– Educate members about relevant issues

– Respond appropriately should a problem arise

Extensive resources such as the Club ASAP policy and guidelines, manual, flyers, and SAOR (Brief Intervention) training booklets have been developed and are available to access and review by clicking on the relevant tabs above.

Problem gambling

Problem gambling is becoming a growing concern in modern Ireland. To respond to this growing concern, the Association has produced a booklet of basic guidelines as an educational resource for our players, members, and clubs.

This document aims to assist GAA members in identifying what problem gambling is and to encourage those who may be experiencing a difficulty to seek support and assistance. It also highlights the strict regulations and consequences – both within GAA rule and the broader laws of the land – regarding match-fixing or the use of insider information for the financial gain of the individual or team concerned, or any third parties involved.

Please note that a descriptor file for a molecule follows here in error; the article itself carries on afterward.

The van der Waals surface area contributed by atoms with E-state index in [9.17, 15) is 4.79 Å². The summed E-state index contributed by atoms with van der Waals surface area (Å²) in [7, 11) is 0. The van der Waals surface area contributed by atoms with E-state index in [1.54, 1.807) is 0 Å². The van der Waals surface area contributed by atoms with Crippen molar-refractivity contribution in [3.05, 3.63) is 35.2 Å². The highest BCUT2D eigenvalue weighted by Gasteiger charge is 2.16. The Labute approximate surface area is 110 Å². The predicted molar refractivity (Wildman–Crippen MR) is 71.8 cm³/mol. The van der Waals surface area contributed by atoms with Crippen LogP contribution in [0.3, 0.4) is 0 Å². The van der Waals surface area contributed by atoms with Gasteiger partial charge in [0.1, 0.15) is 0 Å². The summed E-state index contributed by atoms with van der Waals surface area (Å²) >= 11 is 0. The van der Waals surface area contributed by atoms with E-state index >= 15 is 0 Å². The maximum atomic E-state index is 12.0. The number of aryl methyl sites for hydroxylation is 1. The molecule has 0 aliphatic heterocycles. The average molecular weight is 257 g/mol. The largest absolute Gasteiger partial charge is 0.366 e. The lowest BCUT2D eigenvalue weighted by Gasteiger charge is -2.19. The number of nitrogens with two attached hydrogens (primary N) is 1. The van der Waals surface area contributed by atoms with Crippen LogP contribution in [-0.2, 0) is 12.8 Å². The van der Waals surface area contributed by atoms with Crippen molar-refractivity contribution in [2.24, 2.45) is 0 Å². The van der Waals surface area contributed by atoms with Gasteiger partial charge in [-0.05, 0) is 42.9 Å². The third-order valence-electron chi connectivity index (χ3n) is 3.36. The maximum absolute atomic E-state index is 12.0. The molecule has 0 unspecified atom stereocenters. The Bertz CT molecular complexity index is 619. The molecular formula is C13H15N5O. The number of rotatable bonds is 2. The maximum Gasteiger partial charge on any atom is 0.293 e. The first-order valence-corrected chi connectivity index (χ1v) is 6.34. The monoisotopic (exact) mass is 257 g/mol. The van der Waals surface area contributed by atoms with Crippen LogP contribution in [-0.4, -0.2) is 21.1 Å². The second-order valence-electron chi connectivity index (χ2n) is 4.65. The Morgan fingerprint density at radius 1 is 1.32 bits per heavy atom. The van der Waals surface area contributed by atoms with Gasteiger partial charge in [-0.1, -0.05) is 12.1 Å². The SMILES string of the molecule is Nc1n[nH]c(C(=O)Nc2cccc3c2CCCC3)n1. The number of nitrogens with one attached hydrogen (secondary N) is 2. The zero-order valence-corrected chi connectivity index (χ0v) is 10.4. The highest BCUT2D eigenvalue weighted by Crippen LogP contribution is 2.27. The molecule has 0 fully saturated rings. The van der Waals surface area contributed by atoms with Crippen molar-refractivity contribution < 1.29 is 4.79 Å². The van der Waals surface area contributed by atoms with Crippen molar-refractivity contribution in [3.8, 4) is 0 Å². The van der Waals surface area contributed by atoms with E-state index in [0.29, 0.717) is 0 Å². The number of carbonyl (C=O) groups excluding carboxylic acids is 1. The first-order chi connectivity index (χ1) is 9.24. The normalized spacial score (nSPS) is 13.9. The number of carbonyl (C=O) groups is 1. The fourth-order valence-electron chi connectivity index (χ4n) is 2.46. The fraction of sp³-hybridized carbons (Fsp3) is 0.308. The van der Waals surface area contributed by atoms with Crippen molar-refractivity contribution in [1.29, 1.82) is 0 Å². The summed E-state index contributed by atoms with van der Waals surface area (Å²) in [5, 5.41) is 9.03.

The Community & Health department, with the support of the National Health & Wellbeing Committee is also currently developing a gambling awareness workshop that will be tested at Congress 2017. It is hoped that a powerpoint presentation highlighting key risk and actions a club or squad can take will be available to interested persons before the end of September 2017 The GAA would not exist without the communities we represent and serve.